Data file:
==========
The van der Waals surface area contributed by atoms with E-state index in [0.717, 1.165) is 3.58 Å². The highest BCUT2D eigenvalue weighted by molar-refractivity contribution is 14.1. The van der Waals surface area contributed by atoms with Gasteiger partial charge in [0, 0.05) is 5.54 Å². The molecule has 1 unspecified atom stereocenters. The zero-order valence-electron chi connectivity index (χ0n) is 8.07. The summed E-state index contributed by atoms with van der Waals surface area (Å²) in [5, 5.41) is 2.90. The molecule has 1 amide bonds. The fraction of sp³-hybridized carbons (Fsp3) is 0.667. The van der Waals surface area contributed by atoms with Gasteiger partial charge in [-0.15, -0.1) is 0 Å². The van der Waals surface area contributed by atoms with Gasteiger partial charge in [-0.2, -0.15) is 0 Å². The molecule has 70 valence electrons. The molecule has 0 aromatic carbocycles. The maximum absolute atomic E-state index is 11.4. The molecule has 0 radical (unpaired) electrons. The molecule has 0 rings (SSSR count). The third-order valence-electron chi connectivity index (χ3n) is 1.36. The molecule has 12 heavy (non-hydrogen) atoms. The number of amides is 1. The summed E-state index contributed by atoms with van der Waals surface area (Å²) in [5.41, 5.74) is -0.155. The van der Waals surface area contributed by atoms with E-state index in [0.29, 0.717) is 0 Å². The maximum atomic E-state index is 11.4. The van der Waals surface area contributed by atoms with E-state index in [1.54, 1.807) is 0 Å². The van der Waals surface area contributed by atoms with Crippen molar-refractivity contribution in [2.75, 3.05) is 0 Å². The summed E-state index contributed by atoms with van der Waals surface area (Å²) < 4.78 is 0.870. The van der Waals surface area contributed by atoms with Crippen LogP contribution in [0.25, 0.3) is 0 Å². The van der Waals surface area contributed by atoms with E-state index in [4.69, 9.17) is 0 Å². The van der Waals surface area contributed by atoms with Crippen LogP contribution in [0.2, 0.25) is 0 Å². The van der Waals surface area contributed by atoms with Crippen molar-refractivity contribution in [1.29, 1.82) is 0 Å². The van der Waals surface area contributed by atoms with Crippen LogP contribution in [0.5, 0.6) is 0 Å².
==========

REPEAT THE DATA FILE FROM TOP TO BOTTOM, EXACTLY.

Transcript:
The van der Waals surface area contributed by atoms with E-state index in [0.717, 1.165) is 3.58 Å². The highest BCUT2D eigenvalue weighted by molar-refractivity contribution is 14.1. The van der Waals surface area contributed by atoms with Gasteiger partial charge in [0, 0.05) is 5.54 Å². The molecule has 1 unspecified atom stereocenters. The zero-order valence-electron chi connectivity index (χ0n) is 8.07. The summed E-state index contributed by atoms with van der Waals surface area (Å²) in [5, 5.41) is 2.90. The molecule has 1 amide bonds. The fraction of sp³-hybridized carbons (Fsp3) is 0.667. The van der Waals surface area contributed by atoms with Gasteiger partial charge in [-0.15, -0.1) is 0 Å². The van der Waals surface area contributed by atoms with Gasteiger partial charge in [-0.2, -0.15) is 0 Å². The molecule has 70 valence electrons. The molecule has 0 aromatic carbocycles. The maximum absolute atomic E-state index is 11.4. The molecule has 0 radical (unpaired) electrons. The molecule has 0 rings (SSSR count). The third-order valence-electron chi connectivity index (χ3n) is 1.36. The molecule has 12 heavy (non-hydrogen) atoms. The number of amides is 1. The summed E-state index contributed by atoms with van der Waals surface area (Å²) in [5.41, 5.74) is -0.155. The van der Waals surface area contributed by atoms with E-state index in [0.29, 0.717) is 0 Å². The maximum atomic E-state index is 11.4. The van der Waals surface area contributed by atoms with E-state index in [1.54, 1.807) is 0 Å². The van der Waals surface area contributed by atoms with Crippen molar-refractivity contribution in [2.75, 3.05) is 0 Å². The summed E-state index contributed by atoms with van der Waals surface area (Å²) < 4.78 is 0.870. The van der Waals surface area contributed by atoms with Crippen LogP contribution in [0.25, 0.3) is 0 Å². The van der Waals surface area contributed by atoms with E-state index in [4.69, 9.17) is 0 Å². The van der Waals surface area contributed by atoms with Crippen LogP contribution in [0.2, 0.25) is 0 Å². The van der Waals surface area contributed by atoms with Crippen molar-refractivity contribution in [1.29, 1.82) is 0 Å². The van der Waals surface area contributed by atoms with Crippen LogP contribution in [0.5, 0.6) is 0 Å².